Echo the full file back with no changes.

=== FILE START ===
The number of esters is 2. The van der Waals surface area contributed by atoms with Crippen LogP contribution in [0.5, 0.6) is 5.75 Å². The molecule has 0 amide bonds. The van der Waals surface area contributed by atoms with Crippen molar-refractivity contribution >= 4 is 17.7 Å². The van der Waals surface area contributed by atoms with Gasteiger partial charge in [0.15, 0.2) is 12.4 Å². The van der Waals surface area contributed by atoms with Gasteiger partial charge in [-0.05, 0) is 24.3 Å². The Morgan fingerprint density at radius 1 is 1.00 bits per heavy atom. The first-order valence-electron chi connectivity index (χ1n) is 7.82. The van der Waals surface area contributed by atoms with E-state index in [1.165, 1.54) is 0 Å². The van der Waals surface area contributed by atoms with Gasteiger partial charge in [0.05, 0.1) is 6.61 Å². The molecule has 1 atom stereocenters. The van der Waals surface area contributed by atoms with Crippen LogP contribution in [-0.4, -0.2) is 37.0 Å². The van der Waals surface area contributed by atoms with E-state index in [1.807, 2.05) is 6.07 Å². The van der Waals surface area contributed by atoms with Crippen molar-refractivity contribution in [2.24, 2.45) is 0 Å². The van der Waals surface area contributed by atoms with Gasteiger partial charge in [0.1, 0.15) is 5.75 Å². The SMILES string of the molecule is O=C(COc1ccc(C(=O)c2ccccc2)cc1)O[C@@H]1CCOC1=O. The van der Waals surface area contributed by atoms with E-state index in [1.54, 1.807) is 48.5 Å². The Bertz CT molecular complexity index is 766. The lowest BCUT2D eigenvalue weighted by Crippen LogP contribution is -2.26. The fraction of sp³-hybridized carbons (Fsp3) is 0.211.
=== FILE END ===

The number of esters is 2. The van der Waals surface area contributed by atoms with Crippen LogP contribution in [0.5, 0.6) is 5.75 Å². The molecule has 0 amide bonds. The van der Waals surface area contributed by atoms with Crippen molar-refractivity contribution >= 4 is 17.7 Å². The van der Waals surface area contributed by atoms with Gasteiger partial charge in [0.15, 0.2) is 12.4 Å². The van der Waals surface area contributed by atoms with Gasteiger partial charge in [-0.05, 0) is 24.3 Å². The Morgan fingerprint density at radius 1 is 1.00 bits per heavy atom. The first-order valence-electron chi connectivity index (χ1n) is 7.82. The van der Waals surface area contributed by atoms with E-state index in [1.165, 1.54) is 0 Å². The van der Waals surface area contributed by atoms with Gasteiger partial charge in [0.05, 0.1) is 6.61 Å². The molecule has 1 atom stereocenters. The van der Waals surface area contributed by atoms with Crippen LogP contribution in [-0.4, -0.2) is 37.0 Å². The van der Waals surface area contributed by atoms with E-state index in [1.807, 2.05) is 6.07 Å². The van der Waals surface area contributed by atoms with Crippen molar-refractivity contribution in [2.24, 2.45) is 0 Å². The van der Waals surface area contributed by atoms with Gasteiger partial charge in [0.1, 0.15) is 5.75 Å². The SMILES string of the molecule is O=C(COc1ccc(C(=O)c2ccccc2)cc1)O[C@@H]1CCOC1=O. The van der Waals surface area contributed by atoms with E-state index in [1.54, 1.807) is 48.5 Å². The Bertz CT molecular complexity index is 766. The lowest BCUT2D eigenvalue weighted by Crippen LogP contribution is -2.26. The fraction of sp³-hybridized carbons (Fsp3) is 0.211.